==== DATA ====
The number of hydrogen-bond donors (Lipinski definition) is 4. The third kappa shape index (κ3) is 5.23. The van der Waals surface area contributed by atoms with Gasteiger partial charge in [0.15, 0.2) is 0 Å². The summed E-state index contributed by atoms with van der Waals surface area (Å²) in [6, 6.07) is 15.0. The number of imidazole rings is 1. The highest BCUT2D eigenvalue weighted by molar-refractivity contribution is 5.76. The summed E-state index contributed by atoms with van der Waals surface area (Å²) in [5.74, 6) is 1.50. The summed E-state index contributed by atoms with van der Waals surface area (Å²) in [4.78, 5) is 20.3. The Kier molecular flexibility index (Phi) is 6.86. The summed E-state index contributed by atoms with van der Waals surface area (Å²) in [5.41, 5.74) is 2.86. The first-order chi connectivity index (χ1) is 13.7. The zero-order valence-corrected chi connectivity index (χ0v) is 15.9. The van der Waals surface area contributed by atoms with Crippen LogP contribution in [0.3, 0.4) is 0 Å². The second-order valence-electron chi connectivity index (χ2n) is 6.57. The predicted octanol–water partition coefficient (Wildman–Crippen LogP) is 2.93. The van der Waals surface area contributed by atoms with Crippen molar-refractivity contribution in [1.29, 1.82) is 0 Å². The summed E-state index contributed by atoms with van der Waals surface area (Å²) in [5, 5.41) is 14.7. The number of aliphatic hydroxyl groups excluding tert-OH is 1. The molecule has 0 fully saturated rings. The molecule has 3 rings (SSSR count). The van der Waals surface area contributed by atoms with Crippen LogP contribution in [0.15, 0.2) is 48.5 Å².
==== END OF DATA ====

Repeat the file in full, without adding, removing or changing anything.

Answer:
The number of hydrogen-bond donors (Lipinski definition) is 4. The third kappa shape index (κ3) is 5.23. The van der Waals surface area contributed by atoms with Gasteiger partial charge in [0.15, 0.2) is 0 Å². The summed E-state index contributed by atoms with van der Waals surface area (Å²) in [6, 6.07) is 15.0. The number of imidazole rings is 1. The highest BCUT2D eigenvalue weighted by molar-refractivity contribution is 5.76. The summed E-state index contributed by atoms with van der Waals surface area (Å²) in [5.74, 6) is 1.50. The summed E-state index contributed by atoms with van der Waals surface area (Å²) in [4.78, 5) is 20.3. The Kier molecular flexibility index (Phi) is 6.86. The summed E-state index contributed by atoms with van der Waals surface area (Å²) in [5.41, 5.74) is 2.86. The first-order chi connectivity index (χ1) is 13.7. The zero-order valence-corrected chi connectivity index (χ0v) is 15.9. The van der Waals surface area contributed by atoms with Crippen LogP contribution in [0.3, 0.4) is 0 Å². The second-order valence-electron chi connectivity index (χ2n) is 6.57. The predicted octanol–water partition coefficient (Wildman–Crippen LogP) is 2.93. The van der Waals surface area contributed by atoms with Crippen molar-refractivity contribution in [1.29, 1.82) is 0 Å². The summed E-state index contributed by atoms with van der Waals surface area (Å²) in [5, 5.41) is 14.7. The number of aliphatic hydroxyl groups excluding tert-OH is 1. The molecule has 0 fully saturated rings. The molecule has 3 rings (SSSR count). The van der Waals surface area contributed by atoms with Crippen LogP contribution in [0.15, 0.2) is 48.5 Å².